James: “I wrote the tune it in studio with Sean and it was Nick’s idea to give it that driving Krautrock motorik beat.”
With its dreamy, almost MOR strains and its setting of strings, piano and heavenly chorus, this may be the gentlest and most reflective thing here. But the mood darkens and the clouds gather and the lyric is an angry denunciation of a political elite that betrayed the class that nurtured and created them. The oldest song on the record, it feels in some ways like the lyric holds its emotional core. Words and music are by Nicky Wire.
James: “As a singer, it’s interesting because there are a lot of words in it, a lot to pack in. It seems to me it’s a letter to your own political party, from someone leaving and feeling disenchanted, a kind of disappointed appeal to your own side, I think here the words were most important. It’s one of those songs where the vocal is kin.”
Nicky: “I’ve said it’s The Beatles on steroids. But it’s more Free As A Bird than Hey Jude, more Geoff Lynne than George Martin. And Pacific Ocean Blue – Dennis Wilson was a big influence. It’s not a difficult song to work out. It’s about the abandonment of the true working class by their own party, the nadir for me being when New Labour offered everyone a free laptop. That idea that free wifi and a Costa Coffee can lift the working class out of their poverty. So insulting, so metropolitan.”
Like Motorcycle Emptiness, Hazleton Avenue is a track whose strident, gorgeous, declamatory figure – James guitar bolstered by churning Roy Wood cellos - is the songs helical coil of DNA. It snares instantly and holds for the duration of a song about the almost guilty bliss (“please accept all my apologies”) of abandoning oneself to the moment, in this case a free afternoon in a fashionable district of Toronto.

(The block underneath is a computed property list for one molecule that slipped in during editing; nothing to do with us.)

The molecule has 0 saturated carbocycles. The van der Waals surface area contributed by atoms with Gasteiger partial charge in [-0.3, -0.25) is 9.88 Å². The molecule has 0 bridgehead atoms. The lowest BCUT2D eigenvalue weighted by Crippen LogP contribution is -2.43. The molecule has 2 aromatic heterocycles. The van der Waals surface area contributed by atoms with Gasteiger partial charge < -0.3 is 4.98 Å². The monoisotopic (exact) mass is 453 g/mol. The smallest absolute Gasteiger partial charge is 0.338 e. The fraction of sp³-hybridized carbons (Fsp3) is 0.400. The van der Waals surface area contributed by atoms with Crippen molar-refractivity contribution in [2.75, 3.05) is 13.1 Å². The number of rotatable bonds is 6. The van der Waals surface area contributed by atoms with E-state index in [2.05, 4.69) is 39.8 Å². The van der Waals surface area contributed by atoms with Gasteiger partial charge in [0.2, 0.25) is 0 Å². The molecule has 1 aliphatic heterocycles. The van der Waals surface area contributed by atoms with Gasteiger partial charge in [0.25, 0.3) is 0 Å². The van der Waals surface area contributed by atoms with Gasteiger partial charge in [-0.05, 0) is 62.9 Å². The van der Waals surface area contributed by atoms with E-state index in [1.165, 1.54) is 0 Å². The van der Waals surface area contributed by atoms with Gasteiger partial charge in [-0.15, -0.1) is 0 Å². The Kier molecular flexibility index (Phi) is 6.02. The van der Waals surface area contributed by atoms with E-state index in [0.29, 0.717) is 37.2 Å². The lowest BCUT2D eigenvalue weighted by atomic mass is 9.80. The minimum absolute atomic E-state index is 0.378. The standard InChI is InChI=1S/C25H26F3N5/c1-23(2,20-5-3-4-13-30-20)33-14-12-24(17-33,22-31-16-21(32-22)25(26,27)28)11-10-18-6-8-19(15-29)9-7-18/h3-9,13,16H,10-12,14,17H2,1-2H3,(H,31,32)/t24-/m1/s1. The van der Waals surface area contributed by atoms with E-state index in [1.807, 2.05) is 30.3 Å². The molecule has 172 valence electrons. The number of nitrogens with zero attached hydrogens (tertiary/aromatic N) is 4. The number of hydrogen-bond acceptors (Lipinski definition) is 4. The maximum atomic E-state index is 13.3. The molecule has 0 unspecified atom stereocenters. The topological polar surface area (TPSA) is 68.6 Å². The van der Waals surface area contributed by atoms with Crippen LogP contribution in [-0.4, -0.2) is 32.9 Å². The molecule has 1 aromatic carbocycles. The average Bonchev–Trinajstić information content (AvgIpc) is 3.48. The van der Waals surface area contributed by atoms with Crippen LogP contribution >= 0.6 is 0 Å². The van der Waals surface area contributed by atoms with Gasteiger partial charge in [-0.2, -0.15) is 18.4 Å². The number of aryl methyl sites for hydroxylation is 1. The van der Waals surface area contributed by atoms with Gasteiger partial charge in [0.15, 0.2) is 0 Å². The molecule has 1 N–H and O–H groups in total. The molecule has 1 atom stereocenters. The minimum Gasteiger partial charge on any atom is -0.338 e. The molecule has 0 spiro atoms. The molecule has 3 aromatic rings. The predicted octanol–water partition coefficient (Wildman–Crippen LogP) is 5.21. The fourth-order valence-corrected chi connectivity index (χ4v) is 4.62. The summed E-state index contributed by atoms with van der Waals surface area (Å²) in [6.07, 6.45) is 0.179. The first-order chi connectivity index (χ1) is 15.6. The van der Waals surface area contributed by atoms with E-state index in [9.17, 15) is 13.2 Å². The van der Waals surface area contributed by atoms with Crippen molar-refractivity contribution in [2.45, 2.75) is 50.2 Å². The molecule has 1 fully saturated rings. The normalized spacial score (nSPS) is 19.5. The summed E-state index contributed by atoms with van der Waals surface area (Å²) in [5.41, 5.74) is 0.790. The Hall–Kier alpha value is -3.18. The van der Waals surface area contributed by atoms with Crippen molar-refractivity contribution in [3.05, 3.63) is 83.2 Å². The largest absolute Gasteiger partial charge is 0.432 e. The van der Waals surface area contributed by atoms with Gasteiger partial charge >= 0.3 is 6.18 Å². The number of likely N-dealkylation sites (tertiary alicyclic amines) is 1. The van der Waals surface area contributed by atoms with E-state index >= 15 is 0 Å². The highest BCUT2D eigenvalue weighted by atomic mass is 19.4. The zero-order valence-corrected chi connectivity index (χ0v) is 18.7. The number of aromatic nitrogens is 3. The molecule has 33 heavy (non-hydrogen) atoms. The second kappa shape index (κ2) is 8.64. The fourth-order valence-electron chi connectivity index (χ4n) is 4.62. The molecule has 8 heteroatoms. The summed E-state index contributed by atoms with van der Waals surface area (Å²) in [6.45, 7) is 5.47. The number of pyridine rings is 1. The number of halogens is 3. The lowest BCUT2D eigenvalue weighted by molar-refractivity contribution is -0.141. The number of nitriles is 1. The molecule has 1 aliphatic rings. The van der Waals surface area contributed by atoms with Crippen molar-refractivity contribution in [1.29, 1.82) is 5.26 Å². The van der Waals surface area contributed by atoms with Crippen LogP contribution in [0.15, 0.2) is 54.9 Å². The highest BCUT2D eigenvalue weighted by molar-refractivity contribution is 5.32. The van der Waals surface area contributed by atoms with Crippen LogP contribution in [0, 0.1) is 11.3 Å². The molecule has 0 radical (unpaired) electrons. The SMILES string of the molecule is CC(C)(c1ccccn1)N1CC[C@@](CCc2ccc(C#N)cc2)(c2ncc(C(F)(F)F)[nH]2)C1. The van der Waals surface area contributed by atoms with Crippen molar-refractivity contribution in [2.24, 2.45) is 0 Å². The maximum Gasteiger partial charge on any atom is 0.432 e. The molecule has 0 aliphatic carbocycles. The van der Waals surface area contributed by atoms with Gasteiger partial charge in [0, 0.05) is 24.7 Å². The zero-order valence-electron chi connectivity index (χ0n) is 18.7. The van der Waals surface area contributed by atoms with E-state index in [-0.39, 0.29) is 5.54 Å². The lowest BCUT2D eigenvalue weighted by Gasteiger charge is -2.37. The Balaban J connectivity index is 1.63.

Nicky: “I suppose the question here is, are you only truly yourself when you’re alone. It’s a philosophical question and one to which I don’t have the answer. But this is just a song about simplicity and the joy of coffee and magazines and a big comfy bed.”
James: “Nick and Sean had gone home from the studio one night and I came up with the riff. It’s a song about a consumerist heaven, a song wondering whether that’s such a bad life. I loved the lyric and its perverse freedom. So it needed an escapist Ziggy/Elton moment. I just liked the image of Nick, alone, just enjoying himself utterly. Which for Nick would be looking at stationery for five hours.”
‘I Think I’ve Found It’
Again, a song that begins with a beguiling flourish, a bitter-sweet, backwards glancing melody on the mandola, a Faces feel of woozy good vibes and an almost filmic sense of reverie. Imagine a figure walking in the foaming edge of the sea on a bright morning that echoes to the sound of gulls and you won’t be far wrong.
Nicky: “Written by James with a hangover after a stag do in Tenby. It’s a very James song, lovely and lilting, very ‘Ocean Spray’. The kind of lilting melancholy that puts a smile on your face. We’ve all had those moments.”
James: “When I was a kid, I’d written a fan letter to Mike Scott after staying up all one summer night listening to The Waterboys. I burned the edges so it would look ancient. I never got a reply but years later I was on a plane and I saw he was sitting just up from me so, haltingly, I went up and introduced myself. And he said “I got your letter”. He’d obviously read it and kept it and the name must have stuck. It really freaked me out. I became slightly haunted by it to be honest. So there’s something of that feel in here, of enjoying the arbitrary nature of life.”